Over the course of the last decade, companies of all shapes and sizes have focused increasingly on corporate social responsibility. In fact of the
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Your job search must have included creating your CV, tweaking your work experience to suit the roles you’ve been applying for and sorting out your interview technique to a T and you’re feeling pretty confident. And so you should be! However, what you might have overlooked is something you hold quite dear to your heart, something you look at every day, your support blanket for music, emails and contacts - yes, we’re talking about your (smart)phone. Many graduates forget that this is, for recruiters and employers alike, the first port of call for a brief chat, prior to being offered an interview or a look-in if the call goes well.
So here’s a question for you (or maybe several): what’s your phone manner like? Do you pick up just about any call or do you let it go straight to voicemail, and check it later? Speaking of which, what is your voicemail message like? Have you personalised it or kept it generic, with your provider’s choice of sultry voice as your welcome message?
It may seem that graduates only get judged on their CV and covering letter to the unsuspecting jobhunter, but think again. Your phone manner, from greeting message all the way through to your way of taking a call, will undoubtedly affect your chances of impressing whoever’s on the other end of the phone. Why risk losing a potential interview offer, all because of your ‘funny phone bants’ recorded circa 2014, when graduation was but a long way away? Or worse still, bark back at the receiver, thinking it’s one of your mates only to suddenly realize it’s a recruitment consultant looking to have a chat? Although undeniably elementary, many graduates keen to get on the job ladder overlook their phone manner. Here are our top tips of what you should do:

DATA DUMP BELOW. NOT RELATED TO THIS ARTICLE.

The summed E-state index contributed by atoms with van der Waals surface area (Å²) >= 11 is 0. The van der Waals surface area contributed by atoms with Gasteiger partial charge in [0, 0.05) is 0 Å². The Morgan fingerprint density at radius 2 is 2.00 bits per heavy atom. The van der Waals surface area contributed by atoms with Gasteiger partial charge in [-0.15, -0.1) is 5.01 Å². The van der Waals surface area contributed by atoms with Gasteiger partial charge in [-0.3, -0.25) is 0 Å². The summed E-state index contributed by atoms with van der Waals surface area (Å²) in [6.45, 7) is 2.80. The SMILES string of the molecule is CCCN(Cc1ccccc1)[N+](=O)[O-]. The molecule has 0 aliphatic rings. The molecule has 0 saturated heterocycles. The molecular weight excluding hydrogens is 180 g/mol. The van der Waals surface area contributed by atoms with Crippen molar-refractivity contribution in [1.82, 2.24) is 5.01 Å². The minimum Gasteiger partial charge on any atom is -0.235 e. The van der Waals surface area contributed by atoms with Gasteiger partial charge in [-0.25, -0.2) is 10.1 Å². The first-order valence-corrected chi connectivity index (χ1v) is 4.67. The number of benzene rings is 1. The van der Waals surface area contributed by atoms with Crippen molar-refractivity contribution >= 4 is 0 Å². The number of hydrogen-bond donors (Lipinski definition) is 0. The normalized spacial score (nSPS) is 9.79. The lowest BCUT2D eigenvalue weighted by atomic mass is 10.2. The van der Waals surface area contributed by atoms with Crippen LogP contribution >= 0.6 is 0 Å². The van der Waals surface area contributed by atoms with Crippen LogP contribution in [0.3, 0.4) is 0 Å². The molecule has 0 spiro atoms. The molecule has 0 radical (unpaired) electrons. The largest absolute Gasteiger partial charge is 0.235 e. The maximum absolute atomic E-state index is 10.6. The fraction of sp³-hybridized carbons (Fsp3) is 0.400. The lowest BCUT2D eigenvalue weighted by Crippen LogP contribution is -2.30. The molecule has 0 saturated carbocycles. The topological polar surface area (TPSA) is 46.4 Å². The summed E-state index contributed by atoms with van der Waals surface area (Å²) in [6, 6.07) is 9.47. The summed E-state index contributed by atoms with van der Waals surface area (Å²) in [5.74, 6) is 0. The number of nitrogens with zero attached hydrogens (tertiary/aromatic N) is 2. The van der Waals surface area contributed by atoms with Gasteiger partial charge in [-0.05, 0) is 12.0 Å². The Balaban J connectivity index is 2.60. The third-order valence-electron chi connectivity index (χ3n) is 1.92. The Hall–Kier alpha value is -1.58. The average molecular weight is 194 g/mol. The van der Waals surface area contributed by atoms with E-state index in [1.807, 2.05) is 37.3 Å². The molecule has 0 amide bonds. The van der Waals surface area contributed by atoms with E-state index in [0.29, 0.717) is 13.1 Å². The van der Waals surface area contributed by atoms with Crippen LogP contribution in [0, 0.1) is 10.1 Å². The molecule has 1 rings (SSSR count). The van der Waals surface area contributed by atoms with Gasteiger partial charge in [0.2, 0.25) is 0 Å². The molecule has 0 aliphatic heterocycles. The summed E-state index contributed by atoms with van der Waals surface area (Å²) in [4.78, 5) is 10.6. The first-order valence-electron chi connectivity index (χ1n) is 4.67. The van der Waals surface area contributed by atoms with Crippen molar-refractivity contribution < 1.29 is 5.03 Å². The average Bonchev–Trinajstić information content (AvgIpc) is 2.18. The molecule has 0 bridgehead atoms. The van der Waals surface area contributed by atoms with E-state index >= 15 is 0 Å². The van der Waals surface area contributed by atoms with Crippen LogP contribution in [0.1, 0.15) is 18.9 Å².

This is your chance to create a good impression from the start; try out a few voices and recordings to see which makes you sound the chirpiest, most enthusiastic and generally confident. Include your email address too, if you know you won’t have access to your phone during the typical 9-5.
Never ever think it’s a good idea to unleash your comedy genius on your answerphone. You are a funny so-and-so and all your acquaintances will agree. Because they know you. Recruiters and employers don’t, and it’s better to shine at the interview stage, when you can crack a joke or two then. Not prior to the interview, because - let’s face it - it might stop you from making it through the hoops.
If you know you are going to be busy during the day, make sure you specify this on your voicemail. However, if you are able to return the call, you should do so on the same day; most recruiters don’t have time to waste calling graduates incessantly. Additionally, it’s bad manners to not return a call, even if you aren’t interested at that particular time (you never know if you might be in the future). When you do call back, try and make sure you’re in a quiet spot to best make the call as noisy streets/offices never make for good conversation starters.
Although the phone call might catch you off guard, it’s easy to prepare a few basics to pull out of the bag, when the time comes. Many recruitment consultants agree that appropriate language is key to getting their approval. “There’s a fine line between being a bit informal and just putting employers off with language,” claims one recruitment consultant, “some people can pull it off but it does also depend on the industry you plan on working in”. Media and social roles will require a bit more overtness than, say, finance, but don’t lose sight of the goal - impressing whoever you are speaking to. Similarly, make sure you use keywords and sound engaged on the phone, which will make all the difference. You can also prepare a few answers, such as what you’ve been up to to date, what sort of role you were after and what salary would best suit you.
There is nothing worse than forgetting what you’ve applied for, and more importantly, where these vacancies were. Keep a record of which roles you’ve applied for, with which company and/or recruitment agency, just to have a log of ready information to refresh your memory if - or rather when - you get a call back. Listen carefully and, if necessary, feign poor signal to get your caller to repeat themselves in case you missed out on certain bits of the conversation. This could be your make or break opportunity.
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